Vermont August 13, 2018
The Longest Tunnel In Vermont Has A Truly Fascinating Backstory
Vermont’s longest tunnel was constructed way back in 1860. It is truly a feat of engineering, determination, and hard work. Here is the fascinating backstory of the Burlington Tunnel or as some call it, The North Avenue Rail Tunnel.
Construction began on the Burlington Tunnel on November 1, 1860. Crews worked 24 hours a day around the clock to complete the backbreaking labor needed to complete the 340-foot tunnel in just over six months.
The tunnel cuts through a sandy ridge that was formed from loose sand blown off the eastern shore of Lake Champlain. The sand was 75-80 feet deep and made the construction of the railroad tunnel very challenging. Almost 700,00 feet of lumber was used to brace the digging effort. Crews were split into two teams that each worked 12-hour shifts to speed up the excavation and construction of the tunnel.
The walls of the tunnel are four feet thick and the archway is two feet thick. Limestone, concrete, and brick were among the materials the workers painstakingly put in place each day. Only about a three-foot tunnel section could be completed each day.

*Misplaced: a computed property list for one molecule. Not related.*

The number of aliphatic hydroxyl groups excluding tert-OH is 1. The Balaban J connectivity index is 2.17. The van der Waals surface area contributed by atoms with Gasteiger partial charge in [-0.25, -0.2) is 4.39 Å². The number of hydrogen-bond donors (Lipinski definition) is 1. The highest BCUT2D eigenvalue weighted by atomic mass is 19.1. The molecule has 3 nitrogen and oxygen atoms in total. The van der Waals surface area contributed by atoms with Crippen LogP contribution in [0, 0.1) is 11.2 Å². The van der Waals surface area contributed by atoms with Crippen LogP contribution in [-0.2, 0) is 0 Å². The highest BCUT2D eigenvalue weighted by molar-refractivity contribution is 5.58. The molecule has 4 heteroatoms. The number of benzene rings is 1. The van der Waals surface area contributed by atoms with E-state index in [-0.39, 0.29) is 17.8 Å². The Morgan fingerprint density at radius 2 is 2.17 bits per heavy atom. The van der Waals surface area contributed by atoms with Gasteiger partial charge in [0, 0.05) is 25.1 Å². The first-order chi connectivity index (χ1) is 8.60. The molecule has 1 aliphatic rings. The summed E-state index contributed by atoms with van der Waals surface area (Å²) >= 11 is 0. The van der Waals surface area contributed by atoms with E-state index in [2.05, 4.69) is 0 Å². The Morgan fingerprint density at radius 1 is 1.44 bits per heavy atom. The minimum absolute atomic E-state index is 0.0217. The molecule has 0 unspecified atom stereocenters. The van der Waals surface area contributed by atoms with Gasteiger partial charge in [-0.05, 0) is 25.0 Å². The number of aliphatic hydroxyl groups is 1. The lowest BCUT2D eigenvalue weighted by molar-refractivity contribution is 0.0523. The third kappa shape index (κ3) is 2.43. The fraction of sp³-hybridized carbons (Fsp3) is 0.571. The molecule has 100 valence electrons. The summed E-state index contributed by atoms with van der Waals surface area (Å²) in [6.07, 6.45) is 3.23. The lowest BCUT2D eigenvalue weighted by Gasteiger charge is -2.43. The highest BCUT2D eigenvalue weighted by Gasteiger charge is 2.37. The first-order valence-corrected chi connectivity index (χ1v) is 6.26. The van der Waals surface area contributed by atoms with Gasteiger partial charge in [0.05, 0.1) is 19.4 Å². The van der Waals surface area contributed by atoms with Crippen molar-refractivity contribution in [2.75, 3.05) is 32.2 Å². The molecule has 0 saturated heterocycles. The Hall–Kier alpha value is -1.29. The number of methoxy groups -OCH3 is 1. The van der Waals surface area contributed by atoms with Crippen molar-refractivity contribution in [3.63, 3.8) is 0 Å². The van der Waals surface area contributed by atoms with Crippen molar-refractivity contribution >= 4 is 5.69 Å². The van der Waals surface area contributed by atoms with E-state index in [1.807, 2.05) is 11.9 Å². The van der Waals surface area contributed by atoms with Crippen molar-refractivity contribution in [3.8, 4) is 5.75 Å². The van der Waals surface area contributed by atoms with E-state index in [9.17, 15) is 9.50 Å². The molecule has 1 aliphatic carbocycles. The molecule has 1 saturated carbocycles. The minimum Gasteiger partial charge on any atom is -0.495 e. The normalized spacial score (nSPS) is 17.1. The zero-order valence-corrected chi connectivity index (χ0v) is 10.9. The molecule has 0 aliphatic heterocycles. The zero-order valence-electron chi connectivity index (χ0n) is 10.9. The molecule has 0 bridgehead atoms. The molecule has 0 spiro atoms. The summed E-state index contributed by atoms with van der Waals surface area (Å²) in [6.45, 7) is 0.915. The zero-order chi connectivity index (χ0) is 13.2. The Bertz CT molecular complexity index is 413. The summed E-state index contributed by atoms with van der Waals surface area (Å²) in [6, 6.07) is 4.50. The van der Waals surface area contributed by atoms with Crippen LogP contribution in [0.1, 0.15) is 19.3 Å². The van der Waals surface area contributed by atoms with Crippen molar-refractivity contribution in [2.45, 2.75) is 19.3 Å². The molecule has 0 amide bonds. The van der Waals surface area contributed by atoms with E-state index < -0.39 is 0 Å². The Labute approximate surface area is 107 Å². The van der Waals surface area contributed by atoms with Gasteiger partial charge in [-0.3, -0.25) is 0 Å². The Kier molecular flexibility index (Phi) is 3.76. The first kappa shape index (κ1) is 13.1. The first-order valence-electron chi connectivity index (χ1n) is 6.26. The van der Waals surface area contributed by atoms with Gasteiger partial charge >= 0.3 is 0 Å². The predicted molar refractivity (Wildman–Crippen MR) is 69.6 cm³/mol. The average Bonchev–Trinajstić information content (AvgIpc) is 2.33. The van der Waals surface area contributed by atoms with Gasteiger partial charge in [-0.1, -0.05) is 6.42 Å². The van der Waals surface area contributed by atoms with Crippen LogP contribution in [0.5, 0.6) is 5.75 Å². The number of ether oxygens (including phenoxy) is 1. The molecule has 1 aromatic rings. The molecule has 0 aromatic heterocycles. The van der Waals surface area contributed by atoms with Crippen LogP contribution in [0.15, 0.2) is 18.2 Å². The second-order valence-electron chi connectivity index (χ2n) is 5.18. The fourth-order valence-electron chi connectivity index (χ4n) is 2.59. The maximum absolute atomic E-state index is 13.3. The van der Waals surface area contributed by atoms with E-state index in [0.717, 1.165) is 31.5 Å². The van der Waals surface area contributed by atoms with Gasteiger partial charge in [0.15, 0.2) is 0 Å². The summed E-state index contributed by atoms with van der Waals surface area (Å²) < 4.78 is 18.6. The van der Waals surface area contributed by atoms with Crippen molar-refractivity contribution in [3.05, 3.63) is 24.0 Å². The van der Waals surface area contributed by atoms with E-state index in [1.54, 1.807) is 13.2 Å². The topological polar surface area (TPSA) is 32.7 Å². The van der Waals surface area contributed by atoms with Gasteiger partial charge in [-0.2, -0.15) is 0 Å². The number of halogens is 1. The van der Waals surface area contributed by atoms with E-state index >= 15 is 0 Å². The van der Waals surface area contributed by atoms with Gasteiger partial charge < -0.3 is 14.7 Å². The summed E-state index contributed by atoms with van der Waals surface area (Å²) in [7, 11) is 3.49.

Making it even more difficult, most of the building took place during the winter where temperatures were challenging. It's hard to believe that this massive undertaking was completed so quickly.
The Burlington Tunnel is considered to be one of the most successful early railroad tunnels in New England second only to the Hoosac Tunnel in Massachusetts.
In the early 20th century, up to 11 passenger trains would go through the tunnel every day. By the time the 1930s rolled around, that number had decreased to one. The very last passenger train rode the rails through the tunnel in 1938. Today only freight trains use the passageway.
In 2008, the tunnel's cracks and loss of brick face was repaired using a shotcrete application.
In addition to the resurfacing, new track was laid, and the tracks were lowered to offset the 6-inch shotcrete layer. The project cost approximately $1.2 million to complete.
Today freight trains still travel though the tunnel at a speed of less than 10 mph. This passageway has stood the test of time lasting more than 150 years.
Did you know the story behind Vermont’s longest tunnel? Many former railroads are now being converted into beautiful scenic walking and biking paths. Check out this
stunning rail trail with spectacular views.